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Brent A Bell, Alex Yuan, Jing Xie, Emma M Lessieur, Rose M. DiCicco, Charlie Kaul, Bela Anand-Apte, Joe G Hollyfield, Brian D Perkins, ; High Resolution Imaging of the Adult Zebrafish Retina In vivo. Invest. Ophthalmol. Vis. Sci. 2014;55(13):2106.
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© ARVO (1962-2015); The Authors (2016-present)
To image the zebrafish retina using confocal scanning laser ophthalmoscopy (SLO) and spectral domain optical coherence tomography (OCT).
Wild-type and transgenic zebrafish lines expressing GFP in rods, cones, or vascular endothelial cells were imaged. Fish were anesthetized using tricaine (.12-.16 mg/ml), placed in a custom holder, and fitted with a contact lens stabilized on the extraocular surface with semi-viscous fluid. Standard SLO (HRA2, Heidelberg Eng., Inc) and OCT (840HR, Bioptigen, Inc.) systems equipped with wide field objectives (≥50o FOV) were used to obtain images of retinal morphology at single and/or multiple imaging time points. SLO imaging was performed first followed immediately by OCT. Animals were imaged in room air and recovered in normal tank water.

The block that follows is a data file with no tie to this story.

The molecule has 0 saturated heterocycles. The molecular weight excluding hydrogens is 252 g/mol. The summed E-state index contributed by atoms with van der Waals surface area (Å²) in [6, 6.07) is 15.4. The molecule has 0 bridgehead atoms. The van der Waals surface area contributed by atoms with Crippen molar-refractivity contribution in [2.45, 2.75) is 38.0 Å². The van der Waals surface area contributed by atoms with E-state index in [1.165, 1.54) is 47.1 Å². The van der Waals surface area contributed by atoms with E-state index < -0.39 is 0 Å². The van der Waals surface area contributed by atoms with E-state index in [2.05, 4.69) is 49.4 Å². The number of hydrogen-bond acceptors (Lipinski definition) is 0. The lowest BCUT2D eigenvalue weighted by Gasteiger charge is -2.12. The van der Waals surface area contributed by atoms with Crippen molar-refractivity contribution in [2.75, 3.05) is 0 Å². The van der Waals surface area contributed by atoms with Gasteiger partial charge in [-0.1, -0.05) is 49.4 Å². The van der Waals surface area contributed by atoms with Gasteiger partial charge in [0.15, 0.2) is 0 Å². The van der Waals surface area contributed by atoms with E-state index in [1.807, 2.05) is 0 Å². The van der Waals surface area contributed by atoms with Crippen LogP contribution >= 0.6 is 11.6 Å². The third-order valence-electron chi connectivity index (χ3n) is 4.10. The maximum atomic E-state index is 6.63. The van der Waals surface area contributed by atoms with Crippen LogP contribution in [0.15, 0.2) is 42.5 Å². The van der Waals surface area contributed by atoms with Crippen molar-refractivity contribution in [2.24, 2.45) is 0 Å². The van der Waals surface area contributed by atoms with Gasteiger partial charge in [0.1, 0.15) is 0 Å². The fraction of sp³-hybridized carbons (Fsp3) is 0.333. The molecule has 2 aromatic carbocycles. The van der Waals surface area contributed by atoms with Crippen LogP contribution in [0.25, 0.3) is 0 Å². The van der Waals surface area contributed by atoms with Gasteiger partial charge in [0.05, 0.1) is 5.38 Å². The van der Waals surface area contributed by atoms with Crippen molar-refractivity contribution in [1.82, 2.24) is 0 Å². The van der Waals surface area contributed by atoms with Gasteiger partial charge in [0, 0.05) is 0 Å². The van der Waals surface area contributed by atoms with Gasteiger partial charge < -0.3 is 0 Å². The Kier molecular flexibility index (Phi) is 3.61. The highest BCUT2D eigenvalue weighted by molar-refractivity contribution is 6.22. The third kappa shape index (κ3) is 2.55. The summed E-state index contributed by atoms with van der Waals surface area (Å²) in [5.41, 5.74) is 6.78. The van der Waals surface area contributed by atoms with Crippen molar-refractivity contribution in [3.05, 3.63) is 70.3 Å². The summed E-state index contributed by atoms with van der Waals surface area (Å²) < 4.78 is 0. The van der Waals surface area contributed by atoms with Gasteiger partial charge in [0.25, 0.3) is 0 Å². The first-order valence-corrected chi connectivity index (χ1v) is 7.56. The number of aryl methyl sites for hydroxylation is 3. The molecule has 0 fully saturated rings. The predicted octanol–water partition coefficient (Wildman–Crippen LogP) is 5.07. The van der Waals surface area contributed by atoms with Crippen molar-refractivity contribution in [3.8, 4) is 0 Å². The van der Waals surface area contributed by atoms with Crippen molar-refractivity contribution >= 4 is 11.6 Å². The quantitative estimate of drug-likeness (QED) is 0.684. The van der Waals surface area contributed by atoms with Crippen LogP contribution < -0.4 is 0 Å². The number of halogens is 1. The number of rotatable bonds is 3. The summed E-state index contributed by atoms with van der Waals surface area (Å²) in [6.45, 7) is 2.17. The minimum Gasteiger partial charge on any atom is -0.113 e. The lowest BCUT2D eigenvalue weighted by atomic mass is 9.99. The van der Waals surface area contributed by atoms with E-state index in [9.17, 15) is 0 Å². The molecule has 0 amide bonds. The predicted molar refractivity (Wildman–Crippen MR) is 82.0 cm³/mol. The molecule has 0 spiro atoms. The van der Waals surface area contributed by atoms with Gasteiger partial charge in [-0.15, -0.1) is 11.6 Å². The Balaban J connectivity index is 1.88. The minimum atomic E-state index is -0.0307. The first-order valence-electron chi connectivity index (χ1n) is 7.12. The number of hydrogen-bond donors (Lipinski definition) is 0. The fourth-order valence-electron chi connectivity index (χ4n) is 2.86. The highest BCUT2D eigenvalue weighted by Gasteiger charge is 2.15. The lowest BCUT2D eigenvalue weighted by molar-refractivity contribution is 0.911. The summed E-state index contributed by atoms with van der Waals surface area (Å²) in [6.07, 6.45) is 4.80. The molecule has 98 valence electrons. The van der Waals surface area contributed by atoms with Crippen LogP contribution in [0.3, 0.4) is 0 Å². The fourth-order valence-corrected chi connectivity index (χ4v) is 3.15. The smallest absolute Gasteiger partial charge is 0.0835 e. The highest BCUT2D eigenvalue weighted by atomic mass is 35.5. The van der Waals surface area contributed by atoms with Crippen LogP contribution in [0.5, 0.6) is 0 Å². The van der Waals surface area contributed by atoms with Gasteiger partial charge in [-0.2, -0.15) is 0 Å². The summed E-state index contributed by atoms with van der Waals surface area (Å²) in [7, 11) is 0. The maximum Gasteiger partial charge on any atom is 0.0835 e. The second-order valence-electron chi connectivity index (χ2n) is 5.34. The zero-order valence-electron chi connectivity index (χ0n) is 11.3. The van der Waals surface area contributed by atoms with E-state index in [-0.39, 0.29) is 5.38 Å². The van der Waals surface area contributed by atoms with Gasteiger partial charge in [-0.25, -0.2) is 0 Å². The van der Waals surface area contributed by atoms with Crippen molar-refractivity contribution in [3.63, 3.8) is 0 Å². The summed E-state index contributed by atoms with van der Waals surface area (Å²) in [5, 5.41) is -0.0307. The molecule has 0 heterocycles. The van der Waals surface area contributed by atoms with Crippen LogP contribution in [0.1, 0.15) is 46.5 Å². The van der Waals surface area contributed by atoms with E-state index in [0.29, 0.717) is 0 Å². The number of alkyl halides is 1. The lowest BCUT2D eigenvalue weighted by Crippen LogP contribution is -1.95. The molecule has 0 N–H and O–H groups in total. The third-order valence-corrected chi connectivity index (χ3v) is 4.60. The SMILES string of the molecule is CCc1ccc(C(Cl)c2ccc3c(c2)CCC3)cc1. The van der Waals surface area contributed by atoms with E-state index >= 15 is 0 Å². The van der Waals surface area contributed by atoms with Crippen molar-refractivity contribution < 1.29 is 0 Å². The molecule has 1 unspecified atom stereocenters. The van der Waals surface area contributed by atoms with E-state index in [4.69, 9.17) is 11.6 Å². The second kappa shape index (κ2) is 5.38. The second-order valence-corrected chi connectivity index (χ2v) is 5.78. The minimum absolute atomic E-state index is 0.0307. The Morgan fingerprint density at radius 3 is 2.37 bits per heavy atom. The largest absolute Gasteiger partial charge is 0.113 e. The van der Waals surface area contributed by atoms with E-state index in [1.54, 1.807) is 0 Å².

Retinal imaging was relatively easy to perform using commercially available systems with minimal (SLO) or no modification (OCT). Anesthesia induction, single eye imaging, and recovery required ~ 6, 5 & 1.5 minutes to perform, respectively. Post-procedure survival rates were high (>95%, n=40) enabling repeated imaging over multiple time points. Contact lens use was essential in obtaining quality images with both imaging systems. SLO images were obtained that revealed both anatomical (vitreoretinal interface, nerve fibers, hyaloid vasculature, photoreceptor mosaic, larval remnant) and GFP labeled structures. OCT imaging performed after SLO provided complementary information for interpretation of SLO observations. Manual z-axis sectioning (i.e. tomography) with SLO could be performed at small increments (~1µm/step) to reveal the depth of the GFP reporter. Baseline imaging of numerous fish (n>300) revealed that some exhibited abnormal retinal morphology unrelated to any treatment and/or manipulations.
Procedures were developed to perform transpupillary, non-invasive imaging of zebrafish retina. These imaging procedures are useful in establishing normal in vivo retinal morphology, localizing fluorescent protein expression in transgenic models, monitoring the progression of retinal degeneration during experimental studies, and complementing post-mortem microscopic analysis.
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